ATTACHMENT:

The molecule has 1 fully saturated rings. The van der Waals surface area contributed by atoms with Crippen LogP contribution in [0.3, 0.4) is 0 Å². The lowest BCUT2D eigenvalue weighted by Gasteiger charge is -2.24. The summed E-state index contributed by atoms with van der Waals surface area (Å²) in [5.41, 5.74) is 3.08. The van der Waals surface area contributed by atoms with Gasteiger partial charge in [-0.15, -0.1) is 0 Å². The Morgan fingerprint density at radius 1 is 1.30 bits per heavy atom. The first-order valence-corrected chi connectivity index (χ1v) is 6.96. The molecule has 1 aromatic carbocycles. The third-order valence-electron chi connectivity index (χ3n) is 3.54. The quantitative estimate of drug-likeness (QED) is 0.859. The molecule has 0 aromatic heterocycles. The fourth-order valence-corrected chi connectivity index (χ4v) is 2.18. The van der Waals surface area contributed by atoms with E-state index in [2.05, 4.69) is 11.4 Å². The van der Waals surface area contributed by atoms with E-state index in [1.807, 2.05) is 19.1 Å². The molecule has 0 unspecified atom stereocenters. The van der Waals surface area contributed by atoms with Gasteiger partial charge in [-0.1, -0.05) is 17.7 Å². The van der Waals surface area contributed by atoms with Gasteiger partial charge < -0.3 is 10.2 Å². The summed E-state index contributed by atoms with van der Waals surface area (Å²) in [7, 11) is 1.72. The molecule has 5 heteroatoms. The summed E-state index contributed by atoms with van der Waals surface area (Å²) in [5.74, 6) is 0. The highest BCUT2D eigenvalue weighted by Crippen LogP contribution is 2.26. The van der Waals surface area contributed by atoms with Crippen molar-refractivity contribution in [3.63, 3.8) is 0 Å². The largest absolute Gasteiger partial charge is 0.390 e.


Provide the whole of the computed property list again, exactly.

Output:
The molecule has 1 fully saturated rings. The van der Waals surface area contributed by atoms with Crippen LogP contribution in [0.3, 0.4) is 0 Å². The lowest BCUT2D eigenvalue weighted by Gasteiger charge is -2.24. The summed E-state index contributed by atoms with van der Waals surface area (Å²) in [5.41, 5.74) is 3.08. The van der Waals surface area contributed by atoms with Gasteiger partial charge in [-0.15, -0.1) is 0 Å². The Morgan fingerprint density at radius 1 is 1.30 bits per heavy atom. The first-order valence-corrected chi connectivity index (χ1v) is 6.96. The molecule has 1 aromatic carbocycles. The third-order valence-electron chi connectivity index (χ3n) is 3.54. The quantitative estimate of drug-likeness (QED) is 0.859. The molecule has 0 aromatic heterocycles. The fourth-order valence-corrected chi connectivity index (χ4v) is 2.18. The van der Waals surface area contributed by atoms with E-state index in [2.05, 4.69) is 11.4 Å². The van der Waals surface area contributed by atoms with E-state index in [1.807, 2.05) is 19.1 Å². The molecule has 0 unspecified atom stereocenters. The van der Waals surface area contributed by atoms with Gasteiger partial charge in [-0.1, -0.05) is 17.7 Å². The van der Waals surface area contributed by atoms with Gasteiger partial charge < -0.3 is 10.2 Å². The summed E-state index contributed by atoms with van der Waals surface area (Å²) in [7, 11) is 1.72. The molecule has 5 heteroatoms. The summed E-state index contributed by atoms with van der Waals surface area (Å²) in [5.74, 6) is 0. The highest BCUT2D eigenvalue weighted by Crippen LogP contribution is 2.26. The van der Waals surface area contributed by atoms with Crippen molar-refractivity contribution in [3.63, 3.8) is 0 Å². The largest absolute Gasteiger partial charge is 0.390 e.